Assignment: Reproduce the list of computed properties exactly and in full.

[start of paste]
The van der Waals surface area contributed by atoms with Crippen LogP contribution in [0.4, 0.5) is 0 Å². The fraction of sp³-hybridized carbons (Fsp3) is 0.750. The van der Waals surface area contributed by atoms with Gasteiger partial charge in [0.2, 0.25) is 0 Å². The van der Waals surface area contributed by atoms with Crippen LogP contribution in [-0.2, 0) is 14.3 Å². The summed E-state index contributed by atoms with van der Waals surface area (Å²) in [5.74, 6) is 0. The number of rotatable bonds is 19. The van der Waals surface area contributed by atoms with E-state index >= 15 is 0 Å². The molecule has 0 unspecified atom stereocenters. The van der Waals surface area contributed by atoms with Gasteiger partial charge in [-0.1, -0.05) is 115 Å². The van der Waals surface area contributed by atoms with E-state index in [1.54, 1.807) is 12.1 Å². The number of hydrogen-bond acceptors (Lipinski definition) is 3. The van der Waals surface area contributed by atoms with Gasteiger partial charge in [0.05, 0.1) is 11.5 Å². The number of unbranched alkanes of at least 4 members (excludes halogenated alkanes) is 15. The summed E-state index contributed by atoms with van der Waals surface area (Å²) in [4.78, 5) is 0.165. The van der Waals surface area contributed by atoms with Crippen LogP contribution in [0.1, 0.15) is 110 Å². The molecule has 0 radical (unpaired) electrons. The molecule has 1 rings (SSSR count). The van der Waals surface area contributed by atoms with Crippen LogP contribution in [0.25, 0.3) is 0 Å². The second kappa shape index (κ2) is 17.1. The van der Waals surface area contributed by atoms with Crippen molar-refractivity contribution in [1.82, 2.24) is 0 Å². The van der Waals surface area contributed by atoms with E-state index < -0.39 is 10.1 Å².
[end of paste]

The van der Waals surface area contributed by atoms with Crippen LogP contribution in [0.4, 0.5) is 0 Å². The fraction of sp³-hybridized carbons (Fsp3) is 0.750. The van der Waals surface area contributed by atoms with Gasteiger partial charge in [0.2, 0.25) is 0 Å². The van der Waals surface area contributed by atoms with Crippen LogP contribution in [-0.2, 0) is 14.3 Å². The summed E-state index contributed by atoms with van der Waals surface area (Å²) in [5.74, 6) is 0. The number of rotatable bonds is 19. The van der Waals surface area contributed by atoms with E-state index >= 15 is 0 Å². The molecule has 0 unspecified atom stereocenters. The van der Waals surface area contributed by atoms with Gasteiger partial charge in [-0.1, -0.05) is 115 Å². The van der Waals surface area contributed by atoms with E-state index in [1.54, 1.807) is 12.1 Å². The number of hydrogen-bond acceptors (Lipinski definition) is 3. The van der Waals surface area contributed by atoms with Gasteiger partial charge in [0.05, 0.1) is 11.5 Å². The number of unbranched alkanes of at least 4 members (excludes halogenated alkanes) is 15. The summed E-state index contributed by atoms with van der Waals surface area (Å²) in [4.78, 5) is 0.165. The van der Waals surface area contributed by atoms with Crippen LogP contribution in [0.1, 0.15) is 110 Å². The molecule has 0 radical (unpaired) electrons. The molecule has 1 rings (SSSR count). The van der Waals surface area contributed by atoms with Crippen LogP contribution in [0.25, 0.3) is 0 Å². The second kappa shape index (κ2) is 17.1. The van der Waals surface area contributed by atoms with Crippen molar-refractivity contribution in [1.82, 2.24) is 0 Å². The van der Waals surface area contributed by atoms with E-state index < -0.39 is 10.1 Å².